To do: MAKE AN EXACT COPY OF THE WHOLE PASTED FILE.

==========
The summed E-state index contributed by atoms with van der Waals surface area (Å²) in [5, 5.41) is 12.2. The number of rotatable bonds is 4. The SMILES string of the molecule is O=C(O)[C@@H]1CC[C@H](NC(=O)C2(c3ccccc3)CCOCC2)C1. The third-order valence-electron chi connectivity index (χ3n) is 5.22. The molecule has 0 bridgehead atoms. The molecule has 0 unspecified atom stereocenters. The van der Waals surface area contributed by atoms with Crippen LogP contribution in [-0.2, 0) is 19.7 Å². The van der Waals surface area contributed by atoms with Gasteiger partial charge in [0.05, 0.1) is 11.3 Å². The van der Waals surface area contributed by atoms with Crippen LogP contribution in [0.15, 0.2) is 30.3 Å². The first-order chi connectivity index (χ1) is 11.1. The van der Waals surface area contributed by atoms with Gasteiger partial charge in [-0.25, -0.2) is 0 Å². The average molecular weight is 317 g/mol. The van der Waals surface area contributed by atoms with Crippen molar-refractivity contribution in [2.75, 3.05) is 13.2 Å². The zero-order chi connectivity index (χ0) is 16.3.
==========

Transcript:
The summed E-state index contributed by atoms with van der Waals surface area (Å²) in [5, 5.41) is 12.2. The number of rotatable bonds is 4. The SMILES string of the molecule is O=C(O)[C@@H]1CC[C@H](NC(=O)C2(c3ccccc3)CCOCC2)C1. The third-order valence-electron chi connectivity index (χ3n) is 5.22. The molecule has 0 bridgehead atoms. The molecule has 0 unspecified atom stereocenters. The van der Waals surface area contributed by atoms with Crippen LogP contribution in [-0.2, 0) is 19.7 Å². The van der Waals surface area contributed by atoms with Gasteiger partial charge in [0.05, 0.1) is 11.3 Å². The van der Waals surface area contributed by atoms with Crippen LogP contribution in [0.15, 0.2) is 30.3 Å². The first-order chi connectivity index (χ1) is 11.1. The van der Waals surface area contributed by atoms with Gasteiger partial charge in [-0.25, -0.2) is 0 Å². The average molecular weight is 317 g/mol. The van der Waals surface area contributed by atoms with Crippen molar-refractivity contribution in [2.75, 3.05) is 13.2 Å². The zero-order chi connectivity index (χ0) is 16.3.